|The ecology of the estuaries of Rhine, Meuse and Scheldt in the Netherlands|
Heip, C.H.R. (1989). The ecology of the estuaries of Rhine, Meuse and Scheldt in the Netherlands, in: Ros, J.D. (Ed.) Topics in Marine Biology: Proceedings of the 22nd European Marine Biology Symposium, Barcelona, Spain, August 1987. Scientia Marina (Barcelona), 53(2-3): pp. 457-463
In: Ros, J.D. (Ed.) (1989). Topics in Marine Biology: Proceedings of the 22nd European Marine Biology Symposium, Barcelona, Spain, August 1987. Scientia Marina (Barcelona), 53(2-3). Instituto de Ciencias del Mar: Barcelona. 145-754 pp., more
In: Scientia Marina (Barcelona). Consejo Superior de Investigaciones Científicas. Institut de Ciènces del Mar: Barcelona. ISSN 0214-8358, more
Marine; Brackish water; Fresh water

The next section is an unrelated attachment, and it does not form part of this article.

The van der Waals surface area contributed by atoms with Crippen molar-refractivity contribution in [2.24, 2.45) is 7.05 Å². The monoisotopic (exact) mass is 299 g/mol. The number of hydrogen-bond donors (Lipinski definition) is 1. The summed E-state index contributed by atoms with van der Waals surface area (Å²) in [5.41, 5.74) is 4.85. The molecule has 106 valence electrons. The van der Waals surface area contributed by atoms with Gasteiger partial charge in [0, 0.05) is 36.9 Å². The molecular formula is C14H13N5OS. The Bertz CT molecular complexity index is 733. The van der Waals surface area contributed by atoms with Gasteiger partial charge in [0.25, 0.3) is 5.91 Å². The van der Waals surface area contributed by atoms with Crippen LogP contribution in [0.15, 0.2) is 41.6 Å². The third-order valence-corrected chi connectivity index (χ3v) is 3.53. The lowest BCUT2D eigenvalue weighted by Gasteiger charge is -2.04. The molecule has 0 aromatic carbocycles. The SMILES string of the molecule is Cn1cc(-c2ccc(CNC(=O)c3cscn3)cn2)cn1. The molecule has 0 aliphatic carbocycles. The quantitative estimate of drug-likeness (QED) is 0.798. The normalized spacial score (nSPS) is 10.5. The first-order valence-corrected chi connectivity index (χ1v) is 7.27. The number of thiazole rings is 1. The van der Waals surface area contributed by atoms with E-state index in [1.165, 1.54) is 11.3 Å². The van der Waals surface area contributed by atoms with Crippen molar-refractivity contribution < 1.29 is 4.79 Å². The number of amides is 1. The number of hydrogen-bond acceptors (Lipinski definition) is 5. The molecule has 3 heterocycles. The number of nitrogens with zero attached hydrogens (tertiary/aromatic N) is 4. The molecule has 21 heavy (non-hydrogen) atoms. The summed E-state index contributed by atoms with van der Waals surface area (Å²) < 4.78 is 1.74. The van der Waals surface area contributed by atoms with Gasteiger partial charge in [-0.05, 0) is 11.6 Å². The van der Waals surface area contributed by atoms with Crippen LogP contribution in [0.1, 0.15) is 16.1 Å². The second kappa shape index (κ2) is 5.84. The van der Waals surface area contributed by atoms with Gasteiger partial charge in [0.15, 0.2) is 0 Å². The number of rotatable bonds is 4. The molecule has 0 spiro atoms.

Three rivers, the Rhine, the Meuse and the Scheldt enter the North Sea close to each other in the Netherlands, where they form the so-called delta region. This area has been under constant human influence since the Middle Ages, but especially after a catastrophic flood in 1953, when very important coastal engineering projects changed the estuarine character of the area drastically. Freshwater, brackish water and marine lakes were formed and in one of the sea arms, the Eastern Scheldt, a storm surge barrier was constructed. Only the Western Scheldt remained a true estuary. The consecutive changes in this area have been extensively monitored and an important research effort was devoted to evaluate their ecological consequences. A summary and synthesis of some of these results are presented. In particular, the stagnant marine lake Grevelingen and the consequences of the storm surge barrier in the Eastern Scheldt have received much attention. In lake Grevelingen the principal aim of the study was to develop a nitrogen model. After the lake was formed the residence time of the water increased from a few days to several years. Primary production increased and the sediments were redistributed but the primary consumers such as the blue mussel and cockles survived. A remarkable increase of Zostera marina beds and the snail Nassarius reticulatus was observed. The storm surge barrier in the Eastern Scheldt was just finished in 1987. Predicted consequences have been modeled and include decreased current velocity, smaller amounts of suspended material and less extinction of light and increased primary production. The smaller tidal volume will decrease the surface of intertidal flats available to wintering birds. This is a special concern since the delta area is of international importance for certain wader species. The Western Scheldt has not changed hydrodynamically but is polluted by industrial and organic waste. Bacterial processes involving the consecutive exhaustion of different electron acceptors, from oxygen to sulphate, are dominant in the freshwater river. There are several indications that impacts in the estuary exist as well despite the important dilution by the tides.